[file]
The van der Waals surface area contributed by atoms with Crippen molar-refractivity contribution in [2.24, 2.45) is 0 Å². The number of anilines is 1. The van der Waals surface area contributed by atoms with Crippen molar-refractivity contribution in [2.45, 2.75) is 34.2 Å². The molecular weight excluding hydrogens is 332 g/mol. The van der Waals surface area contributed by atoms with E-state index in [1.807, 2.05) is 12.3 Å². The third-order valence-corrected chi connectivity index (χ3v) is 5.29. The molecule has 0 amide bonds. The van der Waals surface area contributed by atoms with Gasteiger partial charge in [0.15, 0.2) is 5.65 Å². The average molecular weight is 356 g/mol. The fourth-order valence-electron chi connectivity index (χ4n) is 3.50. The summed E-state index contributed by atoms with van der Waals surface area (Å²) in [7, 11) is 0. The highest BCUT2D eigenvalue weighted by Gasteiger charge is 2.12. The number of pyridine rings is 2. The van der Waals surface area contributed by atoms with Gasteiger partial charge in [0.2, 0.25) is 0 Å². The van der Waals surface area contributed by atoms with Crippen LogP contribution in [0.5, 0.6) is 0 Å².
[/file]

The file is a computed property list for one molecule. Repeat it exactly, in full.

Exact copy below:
The van der Waals surface area contributed by atoms with Crippen molar-refractivity contribution in [2.24, 2.45) is 0 Å². The number of anilines is 1. The van der Waals surface area contributed by atoms with Crippen molar-refractivity contribution in [2.45, 2.75) is 34.2 Å². The molecular weight excluding hydrogens is 332 g/mol. The van der Waals surface area contributed by atoms with E-state index in [1.807, 2.05) is 12.3 Å². The third-order valence-corrected chi connectivity index (χ3v) is 5.29. The molecule has 0 amide bonds. The van der Waals surface area contributed by atoms with Gasteiger partial charge in [0.15, 0.2) is 5.65 Å². The average molecular weight is 356 g/mol. The fourth-order valence-electron chi connectivity index (χ4n) is 3.50. The summed E-state index contributed by atoms with van der Waals surface area (Å²) in [7, 11) is 0. The highest BCUT2D eigenvalue weighted by Gasteiger charge is 2.12. The number of pyridine rings is 2. The van der Waals surface area contributed by atoms with Gasteiger partial charge in [0.2, 0.25) is 0 Å². The van der Waals surface area contributed by atoms with Crippen LogP contribution in [0.5, 0.6) is 0 Å².